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In Section 6.3 of the RFC for TLS 1.2, it is written that the key_block is derived from the following formula:

  key_block = PRF(SecurityParameters.master_secret,
                  "key expansion",
                  SecurityParameters.server_random +
                  SecurityParameters.client_random);

An arbitrary amount of "key_block" formulas are run until enough keying material exists to populate keys for the following six session keys:

  client_write_MAC_key[SecurityParameters.mac_key_length]
  server_write_MAC_key[SecurityParameters.mac_key_length]
  client_write_key[SecurityParameters.enc_key_length]
  server_write_key[SecurityParameters.enc_key_length]
  client_write_IV[SecurityParameters.fixed_iv_length]
  server_write_IV[SecurityParameters.fixed_iv_length]

Unless I'm missing something, since values fed into the Key_block calculation are identical and don't change, the result of each calculation is the exact same string. Given that, why would the RFC indicate to recalculate the PRF when we could just repeat the same string as necessary to populate the six session keys?

After writing that out, I realized that I'm taking PRF to effectively mean "Hash of the following values". If I've misinterpreting PRF, then maybe the more appropriate questions would be:
Does each iteration through the Key Block calculation produce different results by nature of what a PRF is?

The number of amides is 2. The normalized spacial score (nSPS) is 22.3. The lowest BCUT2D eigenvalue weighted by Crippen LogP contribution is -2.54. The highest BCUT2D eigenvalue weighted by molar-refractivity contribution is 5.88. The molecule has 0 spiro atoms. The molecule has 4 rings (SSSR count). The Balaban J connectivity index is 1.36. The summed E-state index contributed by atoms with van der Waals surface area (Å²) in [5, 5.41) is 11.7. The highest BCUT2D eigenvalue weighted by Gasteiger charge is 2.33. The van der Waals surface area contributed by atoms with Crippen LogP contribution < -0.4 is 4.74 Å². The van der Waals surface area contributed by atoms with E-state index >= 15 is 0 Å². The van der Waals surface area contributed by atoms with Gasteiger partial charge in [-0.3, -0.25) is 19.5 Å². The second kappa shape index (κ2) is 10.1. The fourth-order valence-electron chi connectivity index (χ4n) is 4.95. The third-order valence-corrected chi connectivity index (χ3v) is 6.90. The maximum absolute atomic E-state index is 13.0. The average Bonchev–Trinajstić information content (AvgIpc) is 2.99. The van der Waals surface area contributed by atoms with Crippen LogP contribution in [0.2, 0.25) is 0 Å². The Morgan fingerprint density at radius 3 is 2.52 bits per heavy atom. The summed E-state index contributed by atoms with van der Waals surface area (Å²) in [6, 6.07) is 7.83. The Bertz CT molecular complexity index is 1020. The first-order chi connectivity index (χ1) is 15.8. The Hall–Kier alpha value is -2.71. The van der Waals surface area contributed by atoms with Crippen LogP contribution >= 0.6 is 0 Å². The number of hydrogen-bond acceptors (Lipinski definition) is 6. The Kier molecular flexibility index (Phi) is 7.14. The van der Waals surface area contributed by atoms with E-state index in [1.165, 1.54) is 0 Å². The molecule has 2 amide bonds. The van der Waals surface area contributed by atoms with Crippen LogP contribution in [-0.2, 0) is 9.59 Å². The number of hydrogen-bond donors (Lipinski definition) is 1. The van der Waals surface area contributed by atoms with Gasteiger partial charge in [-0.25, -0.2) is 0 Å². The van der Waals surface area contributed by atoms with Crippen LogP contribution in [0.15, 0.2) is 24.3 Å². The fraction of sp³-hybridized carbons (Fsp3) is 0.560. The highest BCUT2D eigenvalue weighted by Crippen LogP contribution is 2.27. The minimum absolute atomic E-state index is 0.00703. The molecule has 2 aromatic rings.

If so, how does the opposite end of the negotiation come to the same session keys?

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1 Answer 1

up vote 4 down vote accepted

Yes, you're misinterpretting the PRF.

It's not just a hash function (and when you hit the end of the function function, start back at the beginning).

Instead, if is a function that generates a rather long (actually, infinite) output; we use the first $N$ bits of that output to populate the various key values.

See section 5 of RFC5246; we have:

TLS's PRF is created by applying P_hash to the secret as:

 PRF(secret, label, seed) = P_<hash>(secret, label + seed)

where

P_hash(secret, seed) = HMAC_hash(secret, A(1) + seed) +
                        HMAC_hash(secret, A(2) + seed) +
                        HMAC_hash(secret, A(3) + seed) + ...

and A() is defined as:

 A(0) = seed
 A(i) = HMAC_hash(secret, A(i-1))

As you can see, until you hit a loop within the internal A function (which is quite unlikely to happen for a while), the PRF output will not repeat itself.

And, to answer your question "does both sides compute the same value", the answer is "this process creates a long output, but determanistically; both sides do generate the same PRF output"

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I see. Thanks for the explanation. So a PRF is similar to a Hash, in that it takes input values and produces a "representative" sample of those values, except that a PRF can produce an arbitrary length result. If two people have the same starting data, and use the same hash function within the PRF, and are trying to acquire the same length data, they will always end up with the same final value. (correct me if I'm wrong). –  Eddie Apr 2 at 22:53
    
@Eddie: you are correct, except that PRFs in general do not produce arbitrary long outputs; that is a special property of the PRF that TLS uses –  poncho Apr 3 at 1:45
    
Nit-pick: "TLS's PRF" should actually be "TLS's TLS PRF". The construct you describe is called "TLS PRF" and is recommended, but not strictly mandatory for new cipher suites. –  Henrick Hellström Apr 3 at 10:34

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